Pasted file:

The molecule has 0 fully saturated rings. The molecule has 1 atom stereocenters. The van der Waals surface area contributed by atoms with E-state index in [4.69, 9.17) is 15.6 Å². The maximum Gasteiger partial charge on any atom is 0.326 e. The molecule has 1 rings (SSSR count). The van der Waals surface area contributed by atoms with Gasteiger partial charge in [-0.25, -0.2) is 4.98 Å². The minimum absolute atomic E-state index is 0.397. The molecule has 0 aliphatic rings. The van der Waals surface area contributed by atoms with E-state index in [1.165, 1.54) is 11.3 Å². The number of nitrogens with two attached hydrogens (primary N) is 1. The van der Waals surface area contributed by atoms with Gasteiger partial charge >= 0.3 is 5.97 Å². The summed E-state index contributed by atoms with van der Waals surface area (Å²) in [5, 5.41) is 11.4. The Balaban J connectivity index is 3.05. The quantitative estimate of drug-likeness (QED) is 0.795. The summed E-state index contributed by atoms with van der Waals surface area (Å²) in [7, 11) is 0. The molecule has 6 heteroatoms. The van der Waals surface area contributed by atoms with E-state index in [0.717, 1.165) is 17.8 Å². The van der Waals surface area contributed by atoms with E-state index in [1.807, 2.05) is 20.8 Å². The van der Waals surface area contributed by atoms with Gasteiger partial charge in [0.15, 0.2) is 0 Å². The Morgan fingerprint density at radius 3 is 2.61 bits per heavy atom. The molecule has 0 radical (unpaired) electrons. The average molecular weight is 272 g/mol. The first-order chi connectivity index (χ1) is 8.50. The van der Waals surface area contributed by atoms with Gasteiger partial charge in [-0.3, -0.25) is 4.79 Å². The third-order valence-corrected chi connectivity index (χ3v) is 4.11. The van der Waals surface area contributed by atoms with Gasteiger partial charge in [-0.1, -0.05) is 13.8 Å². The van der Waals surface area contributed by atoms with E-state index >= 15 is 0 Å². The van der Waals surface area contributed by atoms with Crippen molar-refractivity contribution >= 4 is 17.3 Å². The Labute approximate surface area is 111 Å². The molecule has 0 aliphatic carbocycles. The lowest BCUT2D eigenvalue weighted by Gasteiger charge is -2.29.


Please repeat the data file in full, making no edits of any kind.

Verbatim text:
The molecule has 0 fully saturated rings. The molecule has 1 atom stereocenters. The van der Waals surface area contributed by atoms with E-state index in [4.69, 9.17) is 15.6 Å². The maximum Gasteiger partial charge on any atom is 0.326 e. The molecule has 1 rings (SSSR count). The van der Waals surface area contributed by atoms with Gasteiger partial charge in [-0.25, -0.2) is 4.98 Å². The minimum absolute atomic E-state index is 0.397. The molecule has 0 aliphatic rings. The van der Waals surface area contributed by atoms with E-state index in [1.165, 1.54) is 11.3 Å². The number of nitrogens with two attached hydrogens (primary N) is 1. The van der Waals surface area contributed by atoms with Gasteiger partial charge >= 0.3 is 5.97 Å². The summed E-state index contributed by atoms with van der Waals surface area (Å²) in [5, 5.41) is 11.4. The Balaban J connectivity index is 3.05. The quantitative estimate of drug-likeness (QED) is 0.795. The summed E-state index contributed by atoms with van der Waals surface area (Å²) in [7, 11) is 0. The molecule has 6 heteroatoms. The van der Waals surface area contributed by atoms with E-state index in [0.717, 1.165) is 17.8 Å². The van der Waals surface area contributed by atoms with E-state index in [1.807, 2.05) is 20.8 Å². The van der Waals surface area contributed by atoms with Gasteiger partial charge in [0.15, 0.2) is 0 Å². The Morgan fingerprint density at radius 3 is 2.61 bits per heavy atom. The molecule has 0 radical (unpaired) electrons. The average molecular weight is 272 g/mol. The first-order chi connectivity index (χ1) is 8.50. The van der Waals surface area contributed by atoms with Gasteiger partial charge in [-0.3, -0.25) is 4.79 Å². The third-order valence-corrected chi connectivity index (χ3v) is 4.11. The van der Waals surface area contributed by atoms with Gasteiger partial charge in [-0.1, -0.05) is 13.8 Å². The van der Waals surface area contributed by atoms with E-state index >= 15 is 0 Å². The van der Waals surface area contributed by atoms with Crippen molar-refractivity contribution >= 4 is 17.3 Å². The Labute approximate surface area is 111 Å². The molecule has 0 aliphatic carbocycles. The lowest BCUT2D eigenvalue weighted by Gasteiger charge is -2.29.